The Federal Antimonopoly Service of the Russian Federation (FAS) is becoming increasingly aggressive in monitoring compliance with Russian antitrust law, initiating relevant proceedings and imposing fines. While the average fines were €650 in 2005, €750 in 2006 and €1,050 in 2007, the year 2008 showed a dramatic increase in the amounts of penalties, which by Russian standards have become extremely significant. Following the introduction of turnover-based fines in May 2007, the FAS actively began to apply such fines for the abuse of dominant market position during 2008. Enjoying the full support of the government and acting under its direction, the FAS fined three coking coal producers in August and September an aggregate of over Rbs1bn (€24.1m), with the largest fine imposed on Mechel (over Rbs797m or €19.2m).This was the most substantial fine the FAS had ever imposed.  

In November 2008, however, the ‘record’ was broken: two major Russian producers of oil products, Gazpromneft and TNK-BP, were fined Rbs1,356bn (€32.7m) and Rbs1,112bn (€26.9m) respectively for abusing their dominant positions in the oil product market. The process continued and at the end of December the FAS fined their competitors, Lukoil and Rosneft Oil Company Rbs1,443bn (€34.8m) and Rbs1,508bn (€36.4m) respectively for the same offence. Furthermore, the head of the FAS, Yuri Artemiev, has stated that, unless oil companies decrease petrol prices, there will be further proceedings against them.

While the most conspicuous recent cases of high fines primarily involved oil companies, the FAS does not limit its proceedings to the oil industry. In December 2008 it started proceedings against FSK UES, a Russian energy network operator; MMZ Znamya, a producer of spare parts for the aircraft industry; and two major metallurgical companies, Magnitogorsky Metallurgical Plant and Oskolsky Electrometallurgical Plant, claiming abuse of dominant position in their respective markets.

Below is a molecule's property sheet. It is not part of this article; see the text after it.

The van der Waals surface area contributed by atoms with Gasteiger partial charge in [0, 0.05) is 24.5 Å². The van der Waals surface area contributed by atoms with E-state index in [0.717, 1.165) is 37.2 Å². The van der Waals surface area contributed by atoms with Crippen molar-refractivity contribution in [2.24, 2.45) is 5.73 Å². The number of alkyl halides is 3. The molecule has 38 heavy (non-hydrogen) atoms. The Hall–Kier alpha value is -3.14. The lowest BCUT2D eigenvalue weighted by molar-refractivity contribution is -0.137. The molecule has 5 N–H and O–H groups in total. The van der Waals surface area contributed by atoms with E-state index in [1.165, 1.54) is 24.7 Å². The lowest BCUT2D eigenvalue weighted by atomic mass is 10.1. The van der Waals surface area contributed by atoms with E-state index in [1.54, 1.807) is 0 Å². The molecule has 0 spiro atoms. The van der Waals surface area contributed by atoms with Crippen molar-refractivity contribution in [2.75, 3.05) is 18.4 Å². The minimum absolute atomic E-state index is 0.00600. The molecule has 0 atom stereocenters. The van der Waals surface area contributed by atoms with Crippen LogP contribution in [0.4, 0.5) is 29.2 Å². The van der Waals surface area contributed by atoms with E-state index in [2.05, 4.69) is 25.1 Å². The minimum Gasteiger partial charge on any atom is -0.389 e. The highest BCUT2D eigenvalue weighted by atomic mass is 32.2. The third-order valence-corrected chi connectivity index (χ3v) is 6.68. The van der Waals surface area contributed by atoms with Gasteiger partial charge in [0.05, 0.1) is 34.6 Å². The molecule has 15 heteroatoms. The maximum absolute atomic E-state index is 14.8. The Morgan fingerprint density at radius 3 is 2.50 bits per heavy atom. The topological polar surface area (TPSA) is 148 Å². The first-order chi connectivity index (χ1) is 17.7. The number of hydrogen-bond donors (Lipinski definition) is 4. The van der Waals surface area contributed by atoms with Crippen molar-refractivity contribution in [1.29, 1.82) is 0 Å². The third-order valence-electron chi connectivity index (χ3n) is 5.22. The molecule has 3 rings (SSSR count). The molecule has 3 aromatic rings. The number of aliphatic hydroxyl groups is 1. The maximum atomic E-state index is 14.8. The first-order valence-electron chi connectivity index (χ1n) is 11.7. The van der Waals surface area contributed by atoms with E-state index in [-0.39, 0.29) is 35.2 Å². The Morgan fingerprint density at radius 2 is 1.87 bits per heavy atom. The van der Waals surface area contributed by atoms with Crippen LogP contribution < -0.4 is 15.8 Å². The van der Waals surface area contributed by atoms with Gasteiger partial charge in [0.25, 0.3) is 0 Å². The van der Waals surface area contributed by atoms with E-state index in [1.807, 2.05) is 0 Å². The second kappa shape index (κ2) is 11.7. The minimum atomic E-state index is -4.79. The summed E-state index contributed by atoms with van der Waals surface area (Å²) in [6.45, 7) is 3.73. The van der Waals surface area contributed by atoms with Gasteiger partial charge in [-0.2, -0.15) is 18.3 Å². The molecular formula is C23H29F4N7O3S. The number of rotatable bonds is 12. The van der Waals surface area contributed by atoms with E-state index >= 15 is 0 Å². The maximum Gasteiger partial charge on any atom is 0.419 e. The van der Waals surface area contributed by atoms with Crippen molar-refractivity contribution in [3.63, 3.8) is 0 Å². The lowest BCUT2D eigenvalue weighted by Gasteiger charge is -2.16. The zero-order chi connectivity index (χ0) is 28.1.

Also in December 2008, the FAS fined the following entities, among other examples, for abuse of dominant market position:

  • Metallorukav (the amount of the fine has not been reported); market involved: parts for aircraft and rocket engines;  
  • Gazprom was fined Rbs9.9m (€239.1 thousand); market involved: granulated sulphur;  
  • Sibuglemet Group (the amount of the fine has not been reported); market involved: coal concentrate;  
  • Belregiongaz was fined Rbs72.4m (€1.74m); market involved: gas sales;  
  • Energosetevaya Kompaniya was fined Rbs12m (€290 thousand) and SibirEnergo, Rbs75.8m €1.83m); market involved: energy sales; and  
  • Mobicom-Kavkaz was fined Rbs203m (€4.9m); market involved: telecommunications.  

The specific legal grounds the FAS used for claiming abuse and imposing fines vary and include, in particular:

  • intrusion of burdensome terms of contracts;
  • intrusion of terms unrelated to the subject matter of the contracts;
  • refusal to supply gas to businesses or energy to house-dwellers in the required volumes;
  • setting monopolistically high prices;
  • refusal to exclude a prepayment requirement from energy supply contracts;
  • refusal to enter into direct supply contracts; and
  • setting discriminatory terms of sales (different prices for the same products/services).  

In view of the above and to avoid the risk of FAS proceedings, it is advisable for major companies and especially those holding a dominant position in a particular market to carry out an antitrust analysis of their current contracts, pricing and customer policies and other matters related to entry into agreements in general.